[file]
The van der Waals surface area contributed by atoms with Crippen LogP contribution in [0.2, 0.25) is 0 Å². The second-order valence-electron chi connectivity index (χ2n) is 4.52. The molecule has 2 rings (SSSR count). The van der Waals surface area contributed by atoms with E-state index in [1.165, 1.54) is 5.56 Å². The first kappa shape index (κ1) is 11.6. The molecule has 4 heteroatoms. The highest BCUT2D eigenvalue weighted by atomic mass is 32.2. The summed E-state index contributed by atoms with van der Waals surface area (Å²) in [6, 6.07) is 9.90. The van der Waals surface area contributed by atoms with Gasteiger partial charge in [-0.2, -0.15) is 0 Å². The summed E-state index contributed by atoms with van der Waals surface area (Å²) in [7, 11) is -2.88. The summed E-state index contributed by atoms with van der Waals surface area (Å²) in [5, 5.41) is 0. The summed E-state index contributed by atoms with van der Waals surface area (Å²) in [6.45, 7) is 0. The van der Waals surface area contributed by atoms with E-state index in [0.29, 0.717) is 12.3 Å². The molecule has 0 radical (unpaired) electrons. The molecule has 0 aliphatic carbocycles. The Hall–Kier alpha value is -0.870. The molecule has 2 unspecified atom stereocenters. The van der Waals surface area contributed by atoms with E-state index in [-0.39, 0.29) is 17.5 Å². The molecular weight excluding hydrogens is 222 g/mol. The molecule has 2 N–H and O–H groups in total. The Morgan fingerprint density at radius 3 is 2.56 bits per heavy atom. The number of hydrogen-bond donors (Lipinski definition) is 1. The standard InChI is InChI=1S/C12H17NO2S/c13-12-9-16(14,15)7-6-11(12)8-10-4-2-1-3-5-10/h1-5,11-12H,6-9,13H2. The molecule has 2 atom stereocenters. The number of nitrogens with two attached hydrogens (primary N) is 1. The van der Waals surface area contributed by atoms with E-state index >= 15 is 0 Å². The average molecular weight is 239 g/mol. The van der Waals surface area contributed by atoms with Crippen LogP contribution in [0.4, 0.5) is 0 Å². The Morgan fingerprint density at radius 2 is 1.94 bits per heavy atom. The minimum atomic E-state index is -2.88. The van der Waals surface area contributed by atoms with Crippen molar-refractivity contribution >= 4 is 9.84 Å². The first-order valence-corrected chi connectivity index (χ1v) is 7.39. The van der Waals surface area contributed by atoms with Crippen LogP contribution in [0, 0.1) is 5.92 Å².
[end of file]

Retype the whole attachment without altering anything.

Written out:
The van der Waals surface area contributed by atoms with Crippen LogP contribution in [0.2, 0.25) is 0 Å². The second-order valence-electron chi connectivity index (χ2n) is 4.52. The molecule has 2 rings (SSSR count). The van der Waals surface area contributed by atoms with E-state index in [1.165, 1.54) is 5.56 Å². The first kappa shape index (κ1) is 11.6. The molecule has 4 heteroatoms. The highest BCUT2D eigenvalue weighted by atomic mass is 32.2. The summed E-state index contributed by atoms with van der Waals surface area (Å²) in [6, 6.07) is 9.90. The van der Waals surface area contributed by atoms with Gasteiger partial charge in [-0.2, -0.15) is 0 Å². The summed E-state index contributed by atoms with van der Waals surface area (Å²) in [7, 11) is -2.88. The summed E-state index contributed by atoms with van der Waals surface area (Å²) in [5, 5.41) is 0. The summed E-state index contributed by atoms with van der Waals surface area (Å²) in [6.45, 7) is 0. The van der Waals surface area contributed by atoms with E-state index in [0.29, 0.717) is 12.3 Å². The molecule has 0 radical (unpaired) electrons. The molecule has 0 aliphatic carbocycles. The Hall–Kier alpha value is -0.870. The molecule has 2 unspecified atom stereocenters. The van der Waals surface area contributed by atoms with E-state index in [-0.39, 0.29) is 17.5 Å². The molecular weight excluding hydrogens is 222 g/mol. The molecule has 2 N–H and O–H groups in total. The Morgan fingerprint density at radius 3 is 2.56 bits per heavy atom. The number of hydrogen-bond donors (Lipinski definition) is 1. The standard InChI is InChI=1S/C12H17NO2S/c13-12-9-16(14,15)7-6-11(12)8-10-4-2-1-3-5-10/h1-5,11-12H,6-9,13H2. The molecule has 2 atom stereocenters. The number of nitrogens with two attached hydrogens (primary N) is 1. The van der Waals surface area contributed by atoms with E-state index >= 15 is 0 Å². The average molecular weight is 239 g/mol. The van der Waals surface area contributed by atoms with Crippen LogP contribution in [0.4, 0.5) is 0 Å². The Morgan fingerprint density at radius 2 is 1.94 bits per heavy atom. The minimum atomic E-state index is -2.88. The van der Waals surface area contributed by atoms with Crippen molar-refractivity contribution >= 4 is 9.84 Å². The first-order valence-corrected chi connectivity index (χ1v) is 7.39. The van der Waals surface area contributed by atoms with Crippen LogP contribution in [0, 0.1) is 5.92 Å².